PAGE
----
Quantcast

U.S. unemployment rate falls to 8.1 percent, economy adds 115,000 new jobs

By Agence France-Presse
Friday, May 4, 2012 9:59 EDT
google plus icon
People look at job listings at a government-run employment center in Las Vegas, 2010. The US unemployment rate fell to 8.1 percent in April as the economy created a modest 115,000 jobs, official figures showed, the eve of President Barack Obama's maiden reelection campaign rally. (AFP Photo/Robyn Beck)
 
  • Print Friendly and PDF
  • Email this page

The US unemployment rate fell to 8.1 percent in April as the economy created a modest 115,000 jobs, official figures showed Friday, the eve of President Barack Obama’s maiden reelection rally.

Despite the meager job creation, the Labor Department data showed unemployment at the lowest level in over three years.

But the report will do little to sweeten popular sentiment about the health of the recovery, which has been beset by pitfalls.

The number of unemployed fell by 200,000 to 12.5 million.

The drop in unemployment was in part due to workers dropping out of the jobs market.

Participation fell to 63.6 percent.

Confidence has become a shaky plank of the US recovery from the 2008-09 recession, hit by earthquakes, fiscal crises, revolutions and infuriatingly mixed data.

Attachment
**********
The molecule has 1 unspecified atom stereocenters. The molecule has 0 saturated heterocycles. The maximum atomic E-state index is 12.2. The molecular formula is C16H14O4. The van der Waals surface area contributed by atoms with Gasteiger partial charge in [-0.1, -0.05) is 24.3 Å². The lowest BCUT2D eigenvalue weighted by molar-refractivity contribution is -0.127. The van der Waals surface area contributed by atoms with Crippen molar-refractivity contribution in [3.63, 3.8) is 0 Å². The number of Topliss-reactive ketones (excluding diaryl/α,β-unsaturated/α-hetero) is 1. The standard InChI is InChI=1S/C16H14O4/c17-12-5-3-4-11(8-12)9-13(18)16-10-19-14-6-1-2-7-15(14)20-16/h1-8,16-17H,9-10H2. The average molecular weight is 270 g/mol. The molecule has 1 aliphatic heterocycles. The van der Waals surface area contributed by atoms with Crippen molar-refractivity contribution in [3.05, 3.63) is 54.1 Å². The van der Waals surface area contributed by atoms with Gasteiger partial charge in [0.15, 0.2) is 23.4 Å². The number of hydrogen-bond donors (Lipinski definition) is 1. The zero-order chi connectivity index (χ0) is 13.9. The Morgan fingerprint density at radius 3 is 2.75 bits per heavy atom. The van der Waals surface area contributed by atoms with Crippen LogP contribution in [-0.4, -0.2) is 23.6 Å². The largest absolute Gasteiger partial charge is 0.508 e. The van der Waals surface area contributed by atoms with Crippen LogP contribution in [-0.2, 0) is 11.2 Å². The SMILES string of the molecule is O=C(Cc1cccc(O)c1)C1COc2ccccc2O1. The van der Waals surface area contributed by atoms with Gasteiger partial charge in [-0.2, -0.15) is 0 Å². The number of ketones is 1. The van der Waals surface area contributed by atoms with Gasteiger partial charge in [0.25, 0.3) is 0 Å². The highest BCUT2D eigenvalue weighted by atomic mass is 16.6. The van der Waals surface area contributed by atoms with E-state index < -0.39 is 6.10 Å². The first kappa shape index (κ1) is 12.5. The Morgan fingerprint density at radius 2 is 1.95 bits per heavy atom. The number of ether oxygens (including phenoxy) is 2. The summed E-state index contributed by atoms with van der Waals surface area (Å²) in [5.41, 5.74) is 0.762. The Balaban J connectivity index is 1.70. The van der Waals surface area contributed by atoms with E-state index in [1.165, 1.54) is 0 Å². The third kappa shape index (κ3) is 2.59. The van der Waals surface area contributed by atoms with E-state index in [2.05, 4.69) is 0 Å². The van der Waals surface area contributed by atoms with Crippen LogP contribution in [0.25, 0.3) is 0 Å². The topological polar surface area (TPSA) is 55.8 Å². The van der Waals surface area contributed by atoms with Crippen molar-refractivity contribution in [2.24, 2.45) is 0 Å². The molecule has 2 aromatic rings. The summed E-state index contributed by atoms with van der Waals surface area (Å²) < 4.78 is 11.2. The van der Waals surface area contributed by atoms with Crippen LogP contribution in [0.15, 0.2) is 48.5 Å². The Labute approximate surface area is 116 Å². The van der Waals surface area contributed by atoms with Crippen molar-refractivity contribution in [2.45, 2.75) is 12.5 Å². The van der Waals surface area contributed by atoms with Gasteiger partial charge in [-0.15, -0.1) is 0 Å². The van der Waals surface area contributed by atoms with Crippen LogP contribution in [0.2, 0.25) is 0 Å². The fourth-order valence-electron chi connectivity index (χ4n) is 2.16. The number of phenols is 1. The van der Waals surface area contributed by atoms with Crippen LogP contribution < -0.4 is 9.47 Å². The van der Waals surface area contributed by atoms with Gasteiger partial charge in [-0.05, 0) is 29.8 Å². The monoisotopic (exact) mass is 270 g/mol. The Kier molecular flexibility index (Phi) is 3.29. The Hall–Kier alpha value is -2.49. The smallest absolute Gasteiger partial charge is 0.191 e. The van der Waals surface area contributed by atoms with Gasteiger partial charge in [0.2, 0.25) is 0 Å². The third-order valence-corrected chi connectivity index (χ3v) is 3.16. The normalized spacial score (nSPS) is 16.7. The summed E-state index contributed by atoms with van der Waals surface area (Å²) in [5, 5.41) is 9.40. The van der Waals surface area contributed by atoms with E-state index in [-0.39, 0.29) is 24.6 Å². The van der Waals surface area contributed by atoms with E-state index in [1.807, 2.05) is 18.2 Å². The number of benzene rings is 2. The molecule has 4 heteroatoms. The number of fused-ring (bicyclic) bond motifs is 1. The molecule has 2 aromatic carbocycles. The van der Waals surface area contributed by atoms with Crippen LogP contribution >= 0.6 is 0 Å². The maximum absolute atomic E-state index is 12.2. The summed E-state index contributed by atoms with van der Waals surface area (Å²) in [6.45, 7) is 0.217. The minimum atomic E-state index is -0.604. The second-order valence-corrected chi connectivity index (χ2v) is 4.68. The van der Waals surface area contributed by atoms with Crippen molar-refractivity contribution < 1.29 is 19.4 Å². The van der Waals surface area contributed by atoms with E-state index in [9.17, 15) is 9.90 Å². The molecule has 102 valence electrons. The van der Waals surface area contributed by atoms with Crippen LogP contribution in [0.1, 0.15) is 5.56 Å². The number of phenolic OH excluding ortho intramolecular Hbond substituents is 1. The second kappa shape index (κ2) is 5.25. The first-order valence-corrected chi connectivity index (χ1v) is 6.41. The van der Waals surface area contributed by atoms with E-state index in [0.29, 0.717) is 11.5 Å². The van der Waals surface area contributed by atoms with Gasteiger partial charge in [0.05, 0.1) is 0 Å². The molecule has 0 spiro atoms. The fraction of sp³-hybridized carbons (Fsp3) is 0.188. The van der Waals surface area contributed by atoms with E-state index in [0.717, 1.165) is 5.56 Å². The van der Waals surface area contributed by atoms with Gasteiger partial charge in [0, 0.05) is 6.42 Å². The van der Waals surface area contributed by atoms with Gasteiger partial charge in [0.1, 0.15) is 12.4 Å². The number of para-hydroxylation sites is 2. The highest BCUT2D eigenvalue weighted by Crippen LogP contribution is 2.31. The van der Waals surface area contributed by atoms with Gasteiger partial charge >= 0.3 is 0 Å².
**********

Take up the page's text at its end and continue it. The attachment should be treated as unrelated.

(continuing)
Economists had expected unemployment to be stuck at 8.2 percent, with the economy creating 162,000 jobs during the month.

The report will be more keenly parsed over by the White House than usual.

On Saturday Obama will visit Ohio and Virginia to begin to make his case for re-election.

Half of all voters say the economy is the single biggest issue in this November’s election.

Since Obama took office in January 2009, the unemployment rate has arched from 7.8 percent at inauguration to 10 percent as the impact of the financial crisis spread, and back down to 8.1 percent today.

Obama’s fate could turn on whether he can convince voters that his policies avoided another Great Depression and that his rival would return to policies that failed in the past.

[People look at job listings at a government-run employment center in Las Vegas. AFP Photo/Robyn Beck]

Agence France-Presse
Agence France-Presse
AFP journalists cover wars, conflicts, politics, science, health, the environment, technology, fashion, entertainment, the offbeat, sports and a whole lot more in text, photographs, video, graphics and online.
 
 
 
 
By commenting, you agree to our terms of service
and to abide by our commenting policy.
 
Google+